By Silvio Cascione
BRASILIA, March 30 (Reuters) - Brazil’s government could revise its inflation goal for 2018 depending on incoming data, Finance Minister Henrique Meirelles said on Thursday, as polls showed a strong market consensus in favor of a lower target for the long term.
Economists and investors increasingly have expected that the target would be lowered as inflation eased sharply in recent months, weighed down by Brazil’s worst recession on record.
“We will set the 2019 inflation target in June and will also review the 2018 goal to see if any changes could be justified,” Meirelles told journalists.
Economists have long bet on a lower target for 2019, but Meirelles’ remarks were the first sign that a reduction in the 2018 target is a possibility.
In June of 2016, Brazil’s top economic policy body set a 4.5 percent target for 2018, maintaining a decade-long goal despite calls for a cut. The target is higher than the 3 percent goal of other Latin American countries such as Mexico and Chile.
The so-called National Monetary Council, comprised of Meirelles and the heads of the central bank and Planning Ministry, is expected to set the 2019 target by the end of June.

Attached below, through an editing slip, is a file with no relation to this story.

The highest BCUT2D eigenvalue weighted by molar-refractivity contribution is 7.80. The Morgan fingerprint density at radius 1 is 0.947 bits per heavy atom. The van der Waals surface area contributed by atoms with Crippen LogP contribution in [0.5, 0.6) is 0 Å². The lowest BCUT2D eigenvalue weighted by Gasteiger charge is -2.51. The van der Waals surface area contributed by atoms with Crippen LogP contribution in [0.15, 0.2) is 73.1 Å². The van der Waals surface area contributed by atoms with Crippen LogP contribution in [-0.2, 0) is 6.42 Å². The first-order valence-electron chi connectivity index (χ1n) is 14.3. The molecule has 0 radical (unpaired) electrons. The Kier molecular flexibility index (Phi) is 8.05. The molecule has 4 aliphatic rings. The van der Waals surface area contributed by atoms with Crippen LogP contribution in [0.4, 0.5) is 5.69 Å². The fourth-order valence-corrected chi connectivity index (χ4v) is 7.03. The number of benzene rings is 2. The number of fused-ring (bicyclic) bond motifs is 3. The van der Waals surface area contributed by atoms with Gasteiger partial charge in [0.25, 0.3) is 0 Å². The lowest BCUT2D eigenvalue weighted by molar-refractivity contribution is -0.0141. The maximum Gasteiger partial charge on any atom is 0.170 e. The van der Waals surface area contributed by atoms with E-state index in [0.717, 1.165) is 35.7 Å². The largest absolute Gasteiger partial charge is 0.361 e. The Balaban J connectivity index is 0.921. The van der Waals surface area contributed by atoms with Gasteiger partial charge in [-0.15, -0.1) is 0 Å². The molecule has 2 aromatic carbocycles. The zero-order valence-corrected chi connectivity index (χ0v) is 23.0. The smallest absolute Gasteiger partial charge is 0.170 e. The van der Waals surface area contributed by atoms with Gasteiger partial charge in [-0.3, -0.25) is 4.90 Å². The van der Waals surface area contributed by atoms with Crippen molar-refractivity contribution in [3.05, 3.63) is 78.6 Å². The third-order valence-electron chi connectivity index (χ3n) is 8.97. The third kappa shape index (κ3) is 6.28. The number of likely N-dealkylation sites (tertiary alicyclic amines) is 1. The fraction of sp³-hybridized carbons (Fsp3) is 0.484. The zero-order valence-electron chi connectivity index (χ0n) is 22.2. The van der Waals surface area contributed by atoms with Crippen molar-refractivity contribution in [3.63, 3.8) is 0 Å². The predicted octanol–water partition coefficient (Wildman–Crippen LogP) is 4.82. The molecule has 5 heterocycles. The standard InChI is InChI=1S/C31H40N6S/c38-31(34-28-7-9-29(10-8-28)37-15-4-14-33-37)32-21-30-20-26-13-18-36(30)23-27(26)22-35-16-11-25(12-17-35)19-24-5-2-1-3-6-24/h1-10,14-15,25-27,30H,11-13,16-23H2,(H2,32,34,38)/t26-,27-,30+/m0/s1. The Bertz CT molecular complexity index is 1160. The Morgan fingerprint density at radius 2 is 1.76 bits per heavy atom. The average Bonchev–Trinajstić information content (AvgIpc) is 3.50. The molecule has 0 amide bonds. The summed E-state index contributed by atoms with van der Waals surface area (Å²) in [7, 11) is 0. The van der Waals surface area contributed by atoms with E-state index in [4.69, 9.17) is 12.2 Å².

Central bank director Carlos Viana, speaking at a separate event on Thursday, said there was a very small chance that the inflation target for 2018 would be lowered.
Economists have said that a stronger commitment to low inflation could boost Brazil’s long-term growth by reducing investors’ uncertainty. However, in the short term, it would limit the room for interest rate cuts and potentially hurt a tentative economic recovery.
Central bank chief Ilan Goldfajn has repeatedly stressed that there is yet no decision on the inflation target. Still, a Reuters poll in February showed 24 out of 28 economists from leading banks and consultancies expected the government to set a lower goal for 2019.
Brazil began targeting inflation in 1999. The current target was first adopted for 2005, originally with a tolerance margin of plus or minus 2.5 percentage points. In 2015, the government narrowed the range to plus or minus 1.5 percentage points.
Meirelles told reporters the government still expects the economy to grow in the first quarter, despite an unexpectedly steep contraction late last year. (Reporting by Silvio Cascione; Editing by Chizu Nomiyama and Paul Simao)